Weather forecasts, safe passage and safe berths

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Adverse weather enhances the risks for yachts and their crews, not only in open waters, but also in bays, anchorages, ports and marinas. The key to controlling damage to yachts and injury to their guests and crews, by reducing the number of weather-related incidents, is advance planning.

Mariners can generally obtain a fairly accurate picture of weather conditions expected in their cruising areas through free national weather forecasting services, and cellular and satellite communications. However, it is important to be aware that conditions in both temperate and tropical zones can change rapidly, meaning that the most recent forecast can quickly become inaccurate. Paid weather services can deliver bespoke forecasting, constant reassessments of developing weather systems, and routing advice based on the yacht’s specific characteristics and performance parameters. The cost of these services can be outweighed by the benefits of potential fuel savings, reduced risk of structural damage to the yacht, and enhanced guest comfort and safety.

Adverse weather risk assessment

All yacht owners should carry out relevant and regular risk assessments, which take into account the above points, reflective of the current manning levels of the vessel. Risk assessment templates are freely available online to assist with pre-planning for voyages or harbour stays.

Essential considerations are:

  1. A scale of likelihood and severity;
  2. A brief description of identified risks; and
  3. Actions which may mitigate each risk.

On voyages, the categories of risk may be mechanical (e.g. failure of a critical system and/or item of equipment); human (e.g. crew endurance, susceptibility to sea-sickness, sea experience and/or familiarity with the vessel); or environmental (e.g. nature of coastline along the route, furthest point of voyage from land, range of rescue services, forecasting reliability for the area).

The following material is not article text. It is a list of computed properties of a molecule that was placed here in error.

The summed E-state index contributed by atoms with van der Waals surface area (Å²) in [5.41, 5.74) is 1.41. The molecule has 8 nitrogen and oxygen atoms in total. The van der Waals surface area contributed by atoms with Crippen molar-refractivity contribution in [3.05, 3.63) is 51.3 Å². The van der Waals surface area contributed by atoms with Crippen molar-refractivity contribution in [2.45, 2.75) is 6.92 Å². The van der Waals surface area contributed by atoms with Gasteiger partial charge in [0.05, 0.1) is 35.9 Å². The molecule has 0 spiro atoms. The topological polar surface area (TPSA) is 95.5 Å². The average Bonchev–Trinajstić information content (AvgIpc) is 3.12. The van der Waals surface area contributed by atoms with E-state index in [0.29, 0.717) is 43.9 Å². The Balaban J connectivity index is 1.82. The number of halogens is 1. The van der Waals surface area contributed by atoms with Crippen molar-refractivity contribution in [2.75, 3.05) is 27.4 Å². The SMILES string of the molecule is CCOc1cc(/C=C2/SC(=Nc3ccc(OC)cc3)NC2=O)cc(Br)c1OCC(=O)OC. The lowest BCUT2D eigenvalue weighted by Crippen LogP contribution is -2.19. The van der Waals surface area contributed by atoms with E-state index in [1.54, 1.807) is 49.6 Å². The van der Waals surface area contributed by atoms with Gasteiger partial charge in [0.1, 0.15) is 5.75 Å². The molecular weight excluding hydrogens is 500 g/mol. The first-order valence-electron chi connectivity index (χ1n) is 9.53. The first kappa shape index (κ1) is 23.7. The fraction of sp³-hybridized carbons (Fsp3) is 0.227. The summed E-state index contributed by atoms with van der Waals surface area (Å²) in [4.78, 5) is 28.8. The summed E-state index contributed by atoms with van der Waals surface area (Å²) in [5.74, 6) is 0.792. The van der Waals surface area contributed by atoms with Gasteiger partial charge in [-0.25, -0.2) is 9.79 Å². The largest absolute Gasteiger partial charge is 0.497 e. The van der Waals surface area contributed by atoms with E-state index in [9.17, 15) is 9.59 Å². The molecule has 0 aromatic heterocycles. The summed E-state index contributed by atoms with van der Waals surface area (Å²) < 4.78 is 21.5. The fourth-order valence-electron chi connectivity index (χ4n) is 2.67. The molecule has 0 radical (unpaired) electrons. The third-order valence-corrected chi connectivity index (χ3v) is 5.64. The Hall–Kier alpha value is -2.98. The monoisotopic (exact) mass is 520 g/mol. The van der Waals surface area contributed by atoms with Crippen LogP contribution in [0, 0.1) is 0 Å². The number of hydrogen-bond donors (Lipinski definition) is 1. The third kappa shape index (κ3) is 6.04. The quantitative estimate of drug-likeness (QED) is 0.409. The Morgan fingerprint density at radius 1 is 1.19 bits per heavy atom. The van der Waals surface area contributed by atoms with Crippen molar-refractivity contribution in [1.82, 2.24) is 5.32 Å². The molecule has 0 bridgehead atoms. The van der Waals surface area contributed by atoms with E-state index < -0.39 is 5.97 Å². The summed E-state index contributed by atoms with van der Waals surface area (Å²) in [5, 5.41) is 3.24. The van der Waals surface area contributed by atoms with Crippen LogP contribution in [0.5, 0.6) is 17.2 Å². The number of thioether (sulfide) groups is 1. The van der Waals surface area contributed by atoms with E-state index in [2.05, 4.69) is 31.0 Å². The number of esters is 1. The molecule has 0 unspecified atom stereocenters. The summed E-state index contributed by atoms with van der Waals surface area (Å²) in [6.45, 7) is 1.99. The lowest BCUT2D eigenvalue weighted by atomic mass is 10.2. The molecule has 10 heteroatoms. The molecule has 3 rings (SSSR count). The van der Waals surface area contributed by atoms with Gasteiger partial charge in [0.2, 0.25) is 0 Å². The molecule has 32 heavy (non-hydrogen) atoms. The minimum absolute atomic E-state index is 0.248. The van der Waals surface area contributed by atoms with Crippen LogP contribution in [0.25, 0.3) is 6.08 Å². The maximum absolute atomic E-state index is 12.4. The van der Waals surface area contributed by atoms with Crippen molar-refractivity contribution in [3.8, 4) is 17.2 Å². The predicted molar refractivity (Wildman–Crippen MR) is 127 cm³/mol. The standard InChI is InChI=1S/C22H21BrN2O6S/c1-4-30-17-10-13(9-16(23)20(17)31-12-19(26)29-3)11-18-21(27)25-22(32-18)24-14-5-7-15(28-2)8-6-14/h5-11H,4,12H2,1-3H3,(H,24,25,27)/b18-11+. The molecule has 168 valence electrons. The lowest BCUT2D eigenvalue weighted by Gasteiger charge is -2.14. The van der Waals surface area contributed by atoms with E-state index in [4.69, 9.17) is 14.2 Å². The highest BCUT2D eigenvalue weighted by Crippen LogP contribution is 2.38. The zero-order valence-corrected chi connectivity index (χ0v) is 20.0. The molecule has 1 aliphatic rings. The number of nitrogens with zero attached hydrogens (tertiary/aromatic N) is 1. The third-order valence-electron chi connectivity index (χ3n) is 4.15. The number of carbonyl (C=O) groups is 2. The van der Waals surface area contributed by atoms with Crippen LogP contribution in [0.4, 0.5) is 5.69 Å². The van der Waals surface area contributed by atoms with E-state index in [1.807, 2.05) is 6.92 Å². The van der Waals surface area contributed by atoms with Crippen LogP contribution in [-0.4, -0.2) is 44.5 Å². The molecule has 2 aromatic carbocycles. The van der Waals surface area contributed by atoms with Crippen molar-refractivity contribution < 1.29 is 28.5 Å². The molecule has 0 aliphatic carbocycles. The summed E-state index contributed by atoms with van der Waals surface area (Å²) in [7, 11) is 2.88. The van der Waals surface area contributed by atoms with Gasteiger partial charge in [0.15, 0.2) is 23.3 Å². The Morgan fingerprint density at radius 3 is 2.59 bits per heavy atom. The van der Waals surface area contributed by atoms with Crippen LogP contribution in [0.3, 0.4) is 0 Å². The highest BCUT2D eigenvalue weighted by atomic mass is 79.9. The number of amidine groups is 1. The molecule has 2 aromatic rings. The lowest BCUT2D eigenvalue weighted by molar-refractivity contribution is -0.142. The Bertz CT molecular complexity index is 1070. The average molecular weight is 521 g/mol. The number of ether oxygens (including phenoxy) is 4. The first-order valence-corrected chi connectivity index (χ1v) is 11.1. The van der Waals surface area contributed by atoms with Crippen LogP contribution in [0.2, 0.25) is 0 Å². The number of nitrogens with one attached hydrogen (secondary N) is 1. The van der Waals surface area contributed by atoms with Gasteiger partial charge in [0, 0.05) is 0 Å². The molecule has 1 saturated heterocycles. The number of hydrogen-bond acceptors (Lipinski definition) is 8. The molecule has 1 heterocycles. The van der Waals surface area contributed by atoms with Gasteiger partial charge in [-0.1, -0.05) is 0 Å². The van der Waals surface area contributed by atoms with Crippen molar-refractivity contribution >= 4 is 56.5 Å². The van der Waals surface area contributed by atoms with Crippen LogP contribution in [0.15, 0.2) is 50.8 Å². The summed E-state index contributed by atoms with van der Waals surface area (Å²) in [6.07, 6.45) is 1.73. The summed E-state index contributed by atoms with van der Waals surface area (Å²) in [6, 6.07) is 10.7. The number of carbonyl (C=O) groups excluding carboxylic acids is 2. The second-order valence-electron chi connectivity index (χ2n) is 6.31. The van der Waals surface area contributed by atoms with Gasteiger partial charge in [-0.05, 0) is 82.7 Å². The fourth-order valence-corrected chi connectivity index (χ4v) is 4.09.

For harbour stays, an important factor to include is the manning level, not only in relation to dealing with an on board emergency, but also in relation to local regulations which may take priority over Flag State regulations.

Some general considerations when preparing for navigation

Before departure
  • Ensure that a rolling five day weather forecast is available for the immediate area, and for local passages.
  • Maintain a more extended period of rolling weather forecasts for longer ocean passages, to cover predicted conditions en-route and on arrival.
  • Use dedicated forecast services just prior to departure and en route, tailored to the yacht’s sea-keeping characteristics and limits.
  • Have alternative routes, destinations and shelter ports or anchorages incorporated into the voyage plan prior to departure, to ease decision-making and reduce stress in the event of sudden changes in conditions.
  • In the event of a delayed departure, prepare some options calculated on speed, distance and fuel consumption to make up time as soon as a weather window opens.
While cruising
  • Maintain the rolling forecast horizon.
  • Constantly monitor the watertight integrity of the yacht, i.e. closure of doors and other openings.
  • Give due consideration to the impact that slowing down, speeding up or making a diversion may have on fuel consumption due to weather conditions.